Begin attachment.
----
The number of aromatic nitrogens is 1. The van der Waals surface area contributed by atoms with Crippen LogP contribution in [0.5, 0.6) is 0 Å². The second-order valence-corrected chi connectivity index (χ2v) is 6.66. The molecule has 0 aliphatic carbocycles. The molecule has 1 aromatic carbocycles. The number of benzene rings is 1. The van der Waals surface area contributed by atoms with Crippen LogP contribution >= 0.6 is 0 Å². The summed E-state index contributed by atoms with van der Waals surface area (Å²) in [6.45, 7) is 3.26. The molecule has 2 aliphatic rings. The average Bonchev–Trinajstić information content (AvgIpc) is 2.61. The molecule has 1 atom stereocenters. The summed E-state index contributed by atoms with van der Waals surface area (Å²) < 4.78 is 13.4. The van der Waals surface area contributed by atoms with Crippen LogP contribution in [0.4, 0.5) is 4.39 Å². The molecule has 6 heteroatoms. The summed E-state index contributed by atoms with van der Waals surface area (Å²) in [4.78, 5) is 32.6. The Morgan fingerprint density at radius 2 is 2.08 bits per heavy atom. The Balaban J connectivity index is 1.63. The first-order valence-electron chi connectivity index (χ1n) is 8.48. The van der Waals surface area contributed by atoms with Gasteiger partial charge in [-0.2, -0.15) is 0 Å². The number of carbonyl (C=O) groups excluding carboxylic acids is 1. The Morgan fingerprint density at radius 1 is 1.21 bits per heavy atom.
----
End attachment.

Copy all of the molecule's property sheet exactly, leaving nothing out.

The number of aromatic nitrogens is 1. The van der Waals surface area contributed by atoms with Crippen LogP contribution in [0.5, 0.6) is 0 Å². The second-order valence-corrected chi connectivity index (χ2v) is 6.66. The molecule has 0 aliphatic carbocycles. The molecule has 1 aromatic carbocycles. The number of benzene rings is 1. The van der Waals surface area contributed by atoms with Crippen LogP contribution >= 0.6 is 0 Å². The summed E-state index contributed by atoms with van der Waals surface area (Å²) in [6.45, 7) is 3.26. The molecule has 2 aliphatic rings. The average Bonchev–Trinajstić information content (AvgIpc) is 2.61. The molecule has 1 atom stereocenters. The summed E-state index contributed by atoms with van der Waals surface area (Å²) < 4.78 is 13.4. The van der Waals surface area contributed by atoms with Crippen LogP contribution in [0.4, 0.5) is 4.39 Å². The molecule has 6 heteroatoms. The summed E-state index contributed by atoms with van der Waals surface area (Å²) in [4.78, 5) is 32.6. The Morgan fingerprint density at radius 2 is 2.08 bits per heavy atom. The Balaban J connectivity index is 1.63. The first-order valence-electron chi connectivity index (χ1n) is 8.48. The van der Waals surface area contributed by atoms with Gasteiger partial charge in [-0.2, -0.15) is 0 Å². The number of carbonyl (C=O) groups excluding carboxylic acids is 1. The Morgan fingerprint density at radius 1 is 1.21 bits per heavy atom.